July 23, 2010 > County brings local produce directly to its workforce
County brings local produce directly to its workforce
Submitted By Jim Weston
Starting July 20, Santa Clara County became the first government agency locally to bring farm-fresh fruits and vegetables directly to its workforce through Community Supported Agriculture (CSA), the County's latest effort to promote employee wellness.
Santa Clara County Board of Supervisors President Ken Yeager called for renewed vigor in promoting employee wellness in his State of the County Address in January. He has long supported connecting employees to CSA.
"I know many employees don't have easy access to fresh fruits and vegetables and farm eggs, said Yeager. "I hope this will make it easier for them to plan healthier meals for their families and avoid fast foods."
CSA delivers produce from local farms directly to consumers. The farmer benefits from regular, reliable customers who receive convenient access to high-quality fruits and vegetables. Also, local agricultural land remains intact and there is no need to transport food over long distances.
Santa Clara County's CSA program is voluntary and self-supporting, requiring no funding or subsidies from the County. Each week, employees can order a produce box directly from a local farmer who delivers directly to the County Government Center. Deliveries are convenient for both the farmer and employees, keeping costs down for staff.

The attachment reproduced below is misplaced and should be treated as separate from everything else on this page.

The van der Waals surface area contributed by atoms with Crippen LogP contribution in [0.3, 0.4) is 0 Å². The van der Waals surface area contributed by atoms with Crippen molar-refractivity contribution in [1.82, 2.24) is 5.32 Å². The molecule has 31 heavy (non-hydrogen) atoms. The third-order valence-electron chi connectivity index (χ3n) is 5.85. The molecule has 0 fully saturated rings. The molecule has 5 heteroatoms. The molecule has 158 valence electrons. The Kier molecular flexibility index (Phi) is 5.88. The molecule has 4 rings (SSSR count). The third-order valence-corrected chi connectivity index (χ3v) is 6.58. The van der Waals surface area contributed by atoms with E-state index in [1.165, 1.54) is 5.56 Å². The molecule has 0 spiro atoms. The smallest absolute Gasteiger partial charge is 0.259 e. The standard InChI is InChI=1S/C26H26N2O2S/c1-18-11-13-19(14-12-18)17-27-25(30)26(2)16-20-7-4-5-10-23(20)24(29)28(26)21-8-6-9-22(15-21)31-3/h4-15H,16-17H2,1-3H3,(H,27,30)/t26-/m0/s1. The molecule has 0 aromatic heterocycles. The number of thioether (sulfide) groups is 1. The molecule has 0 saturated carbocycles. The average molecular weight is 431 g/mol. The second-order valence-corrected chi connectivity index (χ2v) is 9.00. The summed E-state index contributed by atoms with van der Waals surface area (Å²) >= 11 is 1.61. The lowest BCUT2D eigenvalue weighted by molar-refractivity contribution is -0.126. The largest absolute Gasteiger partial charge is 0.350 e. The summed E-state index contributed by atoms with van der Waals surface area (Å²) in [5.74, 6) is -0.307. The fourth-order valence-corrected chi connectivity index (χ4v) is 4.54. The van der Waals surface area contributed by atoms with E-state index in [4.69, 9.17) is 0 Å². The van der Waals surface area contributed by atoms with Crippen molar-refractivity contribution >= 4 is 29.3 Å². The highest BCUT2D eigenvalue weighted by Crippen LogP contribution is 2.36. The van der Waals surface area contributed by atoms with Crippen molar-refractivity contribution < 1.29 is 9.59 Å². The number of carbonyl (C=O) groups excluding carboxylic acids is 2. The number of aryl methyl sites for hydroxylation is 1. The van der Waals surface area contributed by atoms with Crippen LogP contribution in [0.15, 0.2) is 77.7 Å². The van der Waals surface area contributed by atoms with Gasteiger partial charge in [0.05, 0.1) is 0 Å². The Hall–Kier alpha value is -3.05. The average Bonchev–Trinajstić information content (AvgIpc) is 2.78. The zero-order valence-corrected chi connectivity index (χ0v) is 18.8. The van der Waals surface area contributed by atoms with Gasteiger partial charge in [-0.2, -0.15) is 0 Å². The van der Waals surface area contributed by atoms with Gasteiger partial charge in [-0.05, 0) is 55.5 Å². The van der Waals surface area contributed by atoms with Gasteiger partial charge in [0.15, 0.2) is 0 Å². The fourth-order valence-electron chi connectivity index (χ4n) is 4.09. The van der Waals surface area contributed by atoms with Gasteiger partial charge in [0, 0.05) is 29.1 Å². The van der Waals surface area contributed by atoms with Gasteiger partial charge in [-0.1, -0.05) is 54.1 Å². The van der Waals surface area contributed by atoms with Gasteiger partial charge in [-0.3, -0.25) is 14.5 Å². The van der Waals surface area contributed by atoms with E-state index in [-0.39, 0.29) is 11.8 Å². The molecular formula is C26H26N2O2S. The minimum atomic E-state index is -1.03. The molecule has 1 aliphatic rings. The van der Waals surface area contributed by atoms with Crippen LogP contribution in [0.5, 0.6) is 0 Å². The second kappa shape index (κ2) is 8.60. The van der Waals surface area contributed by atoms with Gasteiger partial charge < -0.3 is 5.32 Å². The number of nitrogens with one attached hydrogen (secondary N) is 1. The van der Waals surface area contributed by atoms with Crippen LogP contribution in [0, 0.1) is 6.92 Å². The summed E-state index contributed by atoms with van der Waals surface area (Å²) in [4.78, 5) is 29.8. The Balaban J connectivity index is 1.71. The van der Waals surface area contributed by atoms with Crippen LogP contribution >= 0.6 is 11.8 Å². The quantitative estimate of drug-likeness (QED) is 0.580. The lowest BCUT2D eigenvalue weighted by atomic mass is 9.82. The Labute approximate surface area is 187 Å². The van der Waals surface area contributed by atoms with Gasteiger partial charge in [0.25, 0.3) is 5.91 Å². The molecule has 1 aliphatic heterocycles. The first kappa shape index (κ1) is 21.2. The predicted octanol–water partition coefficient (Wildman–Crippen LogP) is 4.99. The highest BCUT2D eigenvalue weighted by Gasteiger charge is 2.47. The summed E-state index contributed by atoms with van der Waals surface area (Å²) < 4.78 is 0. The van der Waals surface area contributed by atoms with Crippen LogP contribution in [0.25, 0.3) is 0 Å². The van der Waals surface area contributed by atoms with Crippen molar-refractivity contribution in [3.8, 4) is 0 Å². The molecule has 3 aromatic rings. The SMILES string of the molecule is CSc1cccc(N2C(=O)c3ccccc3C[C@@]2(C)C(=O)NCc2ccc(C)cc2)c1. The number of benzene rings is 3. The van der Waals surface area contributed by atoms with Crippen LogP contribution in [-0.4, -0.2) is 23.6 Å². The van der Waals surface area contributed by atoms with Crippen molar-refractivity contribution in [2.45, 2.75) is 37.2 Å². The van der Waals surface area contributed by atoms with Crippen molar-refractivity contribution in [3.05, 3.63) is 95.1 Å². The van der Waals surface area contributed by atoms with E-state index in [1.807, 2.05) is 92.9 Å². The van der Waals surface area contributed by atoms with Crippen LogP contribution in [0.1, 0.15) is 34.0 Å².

Its success could become a model for other local governments striving to improve the health of their workforce. For its first foray into CSA, the County reached out to JP Organics, Salinas, which has set up successful partnerships bringing local produce to students and faculty at San Jose State University, Santa Clara University and Stanford. On the first delivery day, 75 employees received produce boxes. After a pilot period, the County will consider expanding the program.
"Community Supported Agriculture offers a number of possibilities for County employees and residents alike," said Yeager. "I hope other local governments and private businesses follow our lead."
CSA augments existing efforts to promote health to staff. A 2007 proposal by Supervisor Yeager created a directory of local health clubs that offer discounts to County employees. Ongoing blood pressure screenings and monitoring are provided by request and periodic cholesterol and glucose screenings are offered at worksites. In addition to ongoing classes, the County also stages an annual employee wellness fair and a series of regular activity programs such as its "March Into May" walk promotion and its "Step It Up" stair challenge. Later this year, Supervisor Yeager plans to introduce more wellness programs.
"Employee-wellness initiatives increase productivity and can ultimately lower healthcare-related costs," said Yeager. "As an employer, the County makes an important investment by promoting better worker health."